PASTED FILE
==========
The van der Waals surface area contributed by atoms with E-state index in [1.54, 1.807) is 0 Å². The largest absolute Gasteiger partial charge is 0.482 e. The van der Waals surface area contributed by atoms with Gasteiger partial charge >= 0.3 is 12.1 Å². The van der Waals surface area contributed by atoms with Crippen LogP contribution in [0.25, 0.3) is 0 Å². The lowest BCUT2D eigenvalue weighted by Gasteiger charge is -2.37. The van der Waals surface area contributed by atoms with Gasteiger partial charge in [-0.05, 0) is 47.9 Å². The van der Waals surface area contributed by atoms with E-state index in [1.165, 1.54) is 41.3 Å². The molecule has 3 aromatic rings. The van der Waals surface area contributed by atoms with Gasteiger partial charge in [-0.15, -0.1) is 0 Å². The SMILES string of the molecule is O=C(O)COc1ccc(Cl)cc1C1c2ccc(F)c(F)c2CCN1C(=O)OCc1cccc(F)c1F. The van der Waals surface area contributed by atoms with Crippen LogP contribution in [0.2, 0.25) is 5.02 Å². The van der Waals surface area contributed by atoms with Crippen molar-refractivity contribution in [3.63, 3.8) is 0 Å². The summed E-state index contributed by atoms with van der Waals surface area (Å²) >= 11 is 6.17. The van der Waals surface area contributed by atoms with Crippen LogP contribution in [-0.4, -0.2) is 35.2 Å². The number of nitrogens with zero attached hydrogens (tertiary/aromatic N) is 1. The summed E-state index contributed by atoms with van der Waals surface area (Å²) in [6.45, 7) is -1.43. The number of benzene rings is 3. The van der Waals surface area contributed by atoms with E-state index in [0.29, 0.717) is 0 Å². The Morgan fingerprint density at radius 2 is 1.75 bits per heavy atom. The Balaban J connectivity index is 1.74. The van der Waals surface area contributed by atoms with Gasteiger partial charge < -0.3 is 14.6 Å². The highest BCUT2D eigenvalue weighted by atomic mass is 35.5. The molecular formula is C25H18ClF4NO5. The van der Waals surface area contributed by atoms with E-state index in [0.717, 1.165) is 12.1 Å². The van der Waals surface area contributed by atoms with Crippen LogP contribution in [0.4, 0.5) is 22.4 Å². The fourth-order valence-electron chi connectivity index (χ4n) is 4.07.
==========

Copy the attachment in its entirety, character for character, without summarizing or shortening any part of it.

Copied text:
The van der Waals surface area contributed by atoms with E-state index in [1.54, 1.807) is 0 Å². The largest absolute Gasteiger partial charge is 0.482 e. The van der Waals surface area contributed by atoms with Gasteiger partial charge >= 0.3 is 12.1 Å². The van der Waals surface area contributed by atoms with Crippen LogP contribution in [0.25, 0.3) is 0 Å². The lowest BCUT2D eigenvalue weighted by Gasteiger charge is -2.37. The van der Waals surface area contributed by atoms with Gasteiger partial charge in [-0.05, 0) is 47.9 Å². The van der Waals surface area contributed by atoms with E-state index in [1.165, 1.54) is 41.3 Å². The molecule has 3 aromatic rings. The van der Waals surface area contributed by atoms with Gasteiger partial charge in [-0.15, -0.1) is 0 Å². The SMILES string of the molecule is O=C(O)COc1ccc(Cl)cc1C1c2ccc(F)c(F)c2CCN1C(=O)OCc1cccc(F)c1F. The van der Waals surface area contributed by atoms with Crippen LogP contribution in [0.2, 0.25) is 5.02 Å². The van der Waals surface area contributed by atoms with Crippen molar-refractivity contribution in [3.63, 3.8) is 0 Å². The summed E-state index contributed by atoms with van der Waals surface area (Å²) >= 11 is 6.17. The van der Waals surface area contributed by atoms with Crippen LogP contribution in [-0.4, -0.2) is 35.2 Å². The number of nitrogens with zero attached hydrogens (tertiary/aromatic N) is 1. The summed E-state index contributed by atoms with van der Waals surface area (Å²) in [6.45, 7) is -1.43. The number of benzene rings is 3. The van der Waals surface area contributed by atoms with E-state index in [0.29, 0.717) is 0 Å². The Morgan fingerprint density at radius 2 is 1.75 bits per heavy atom. The Balaban J connectivity index is 1.74. The van der Waals surface area contributed by atoms with Gasteiger partial charge < -0.3 is 14.6 Å². The highest BCUT2D eigenvalue weighted by atomic mass is 35.5. The molecular formula is C25H18ClF4NO5. The van der Waals surface area contributed by atoms with E-state index in [0.717, 1.165) is 12.1 Å². The van der Waals surface area contributed by atoms with Crippen LogP contribution in [0.4, 0.5) is 22.4 Å². The fourth-order valence-electron chi connectivity index (χ4n) is 4.07.